Here are updates about her case:
John 12:24-25: Very truly I tell you, unless a kernel of wheat falls to the ground and dies, it remains only a single seed. But if it dies, it produces many seeds.Anyone who loves their life will lose it, while anyone who hates their life in this world will keep it for eternal life.
Here is a beautiful experience, recounted by a woman who died (in clinical terms) at the hospital. Jesus Christ came to her, as a being of pure golden light, who glowed through the heart with a blue star.
The woman (Charmian Redwood) knew that she had touched the eternal. Upon returning to her body, and recovering from her illness, Charmian reoriented her life according to sacred values. This short video is quite affecting.
Since today is the American Independence day, here is a brief look at the issue of how the founding fathers understood the Bible. In view of our current political challenges, it is worth asking whether the Bible itself supports monarchy or democracy. (And, as an aside, do we have a new King George, aspirationally or in the making, on our hands. See link: USA Today: King Trump).
Were the founding fathers of America, most of them Deists, opposed to divine revelation or to the inspired quality of the Sacred Scriptures?
In his argument for the American Revolution and in his tract Common Sense, Thomas Paine argued, making biblical appeals, that America should accept no King except God. Paine cited Judges 8:23: “And Gideon said unto them, I will not rule over you, neither shall my son rule over you: the Lord shall rule over you.” (KJV). Here is an interesting argument, in this regard, which I quote from the article linked here: Thomas Paine: No King but God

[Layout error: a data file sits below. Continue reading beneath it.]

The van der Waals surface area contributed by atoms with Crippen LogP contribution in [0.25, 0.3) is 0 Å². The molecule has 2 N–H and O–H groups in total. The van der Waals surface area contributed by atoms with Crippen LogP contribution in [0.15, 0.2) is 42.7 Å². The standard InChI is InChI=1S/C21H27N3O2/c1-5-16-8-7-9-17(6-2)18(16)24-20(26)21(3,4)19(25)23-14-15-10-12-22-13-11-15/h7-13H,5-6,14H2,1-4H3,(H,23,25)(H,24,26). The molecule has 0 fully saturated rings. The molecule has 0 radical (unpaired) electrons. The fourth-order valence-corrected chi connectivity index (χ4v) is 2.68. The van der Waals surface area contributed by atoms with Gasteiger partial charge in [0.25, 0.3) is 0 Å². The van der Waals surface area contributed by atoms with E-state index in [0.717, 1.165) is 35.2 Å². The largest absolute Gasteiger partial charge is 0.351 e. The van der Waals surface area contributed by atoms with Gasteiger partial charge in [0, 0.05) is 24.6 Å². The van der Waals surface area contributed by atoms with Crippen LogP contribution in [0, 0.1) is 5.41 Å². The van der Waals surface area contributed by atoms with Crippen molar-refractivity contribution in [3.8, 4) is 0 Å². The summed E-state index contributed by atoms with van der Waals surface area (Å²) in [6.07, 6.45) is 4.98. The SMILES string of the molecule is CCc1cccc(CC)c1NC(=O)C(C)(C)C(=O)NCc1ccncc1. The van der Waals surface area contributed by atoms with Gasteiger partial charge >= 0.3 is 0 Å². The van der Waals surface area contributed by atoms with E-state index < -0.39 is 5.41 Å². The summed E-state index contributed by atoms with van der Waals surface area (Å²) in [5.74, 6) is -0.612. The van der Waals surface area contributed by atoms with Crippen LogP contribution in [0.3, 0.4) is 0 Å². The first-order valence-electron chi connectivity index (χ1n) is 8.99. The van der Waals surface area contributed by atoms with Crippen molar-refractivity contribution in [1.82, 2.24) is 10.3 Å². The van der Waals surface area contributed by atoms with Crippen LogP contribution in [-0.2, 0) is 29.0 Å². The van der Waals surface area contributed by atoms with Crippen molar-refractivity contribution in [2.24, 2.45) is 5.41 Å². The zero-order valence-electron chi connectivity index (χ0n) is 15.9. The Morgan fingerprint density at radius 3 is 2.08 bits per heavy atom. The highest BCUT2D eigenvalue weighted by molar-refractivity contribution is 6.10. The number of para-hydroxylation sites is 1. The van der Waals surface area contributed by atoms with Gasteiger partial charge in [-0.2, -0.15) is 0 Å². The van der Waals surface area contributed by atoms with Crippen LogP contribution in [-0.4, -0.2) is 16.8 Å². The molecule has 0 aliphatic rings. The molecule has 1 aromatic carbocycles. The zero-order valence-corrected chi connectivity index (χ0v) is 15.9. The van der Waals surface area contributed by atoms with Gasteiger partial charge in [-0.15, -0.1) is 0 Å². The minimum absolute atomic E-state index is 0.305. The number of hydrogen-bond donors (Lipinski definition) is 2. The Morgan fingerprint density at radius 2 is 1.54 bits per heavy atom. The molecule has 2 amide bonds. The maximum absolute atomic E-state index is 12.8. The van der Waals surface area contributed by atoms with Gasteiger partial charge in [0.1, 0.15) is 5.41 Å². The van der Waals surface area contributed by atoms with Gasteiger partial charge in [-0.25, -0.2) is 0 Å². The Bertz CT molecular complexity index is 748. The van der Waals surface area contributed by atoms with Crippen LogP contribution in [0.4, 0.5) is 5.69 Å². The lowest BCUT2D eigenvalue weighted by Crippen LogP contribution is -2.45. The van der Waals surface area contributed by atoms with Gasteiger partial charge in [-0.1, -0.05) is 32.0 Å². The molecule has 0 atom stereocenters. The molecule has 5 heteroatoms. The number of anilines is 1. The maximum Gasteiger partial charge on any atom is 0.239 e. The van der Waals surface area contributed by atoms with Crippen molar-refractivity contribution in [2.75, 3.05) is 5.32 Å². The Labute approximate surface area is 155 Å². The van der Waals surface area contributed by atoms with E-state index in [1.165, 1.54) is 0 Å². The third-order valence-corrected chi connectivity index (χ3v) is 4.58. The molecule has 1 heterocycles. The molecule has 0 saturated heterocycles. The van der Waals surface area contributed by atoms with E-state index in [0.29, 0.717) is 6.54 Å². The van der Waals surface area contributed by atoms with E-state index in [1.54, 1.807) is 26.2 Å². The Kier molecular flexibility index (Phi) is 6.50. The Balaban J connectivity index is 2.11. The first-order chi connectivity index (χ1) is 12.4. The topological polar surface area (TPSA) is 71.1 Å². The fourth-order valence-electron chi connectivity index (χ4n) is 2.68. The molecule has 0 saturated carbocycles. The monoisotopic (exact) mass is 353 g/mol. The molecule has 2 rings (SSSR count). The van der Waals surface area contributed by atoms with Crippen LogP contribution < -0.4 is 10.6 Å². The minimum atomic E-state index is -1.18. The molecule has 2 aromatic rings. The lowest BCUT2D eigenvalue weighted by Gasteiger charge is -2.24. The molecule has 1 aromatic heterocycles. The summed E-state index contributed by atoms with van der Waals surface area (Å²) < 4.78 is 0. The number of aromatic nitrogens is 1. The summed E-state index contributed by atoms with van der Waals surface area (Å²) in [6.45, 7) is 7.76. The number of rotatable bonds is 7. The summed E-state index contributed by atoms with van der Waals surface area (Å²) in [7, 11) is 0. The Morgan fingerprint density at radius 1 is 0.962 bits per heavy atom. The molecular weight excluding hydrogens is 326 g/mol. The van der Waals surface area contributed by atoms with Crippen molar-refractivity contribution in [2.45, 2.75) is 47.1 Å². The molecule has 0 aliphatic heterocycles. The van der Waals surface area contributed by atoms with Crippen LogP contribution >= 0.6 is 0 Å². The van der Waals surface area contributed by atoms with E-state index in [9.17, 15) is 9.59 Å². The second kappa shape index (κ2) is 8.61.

The children of Israel being oppressed by the Midianites, Gideon marched against them with a small army, and victory, thro’ the divine interposition [providence], decided in his favor. The Jews elate with success, and attributing it to the generalship of Gideon, proposed making him a king, saying, Rule thou over us, thou and thy son and thy son’s son. Here was temptation in its fullest extent; not a kingdom only, but a hereditary one, but Gideon in the piety of his soul replied, I will not rule over you, neither shall my son rule over you. The Lord shall rule over you. Words need not be more explicit; Gideon doth not decline the honor, but denieth their right to give it; neither doth he compliment them with invented declarations of his thanks, but in the positive stile of a prophet charges them with disaffection to their proper Sovereign, the King of heaven.
Thomas Jefferson argued for American democracy on the grounds that Jesus was an exemplary moral teacher, whose principles form the foundation for American democracy. For Jefferson, in his adaptation of the Bible called the Jefferson Bible, miracles were but superstition.
See this video: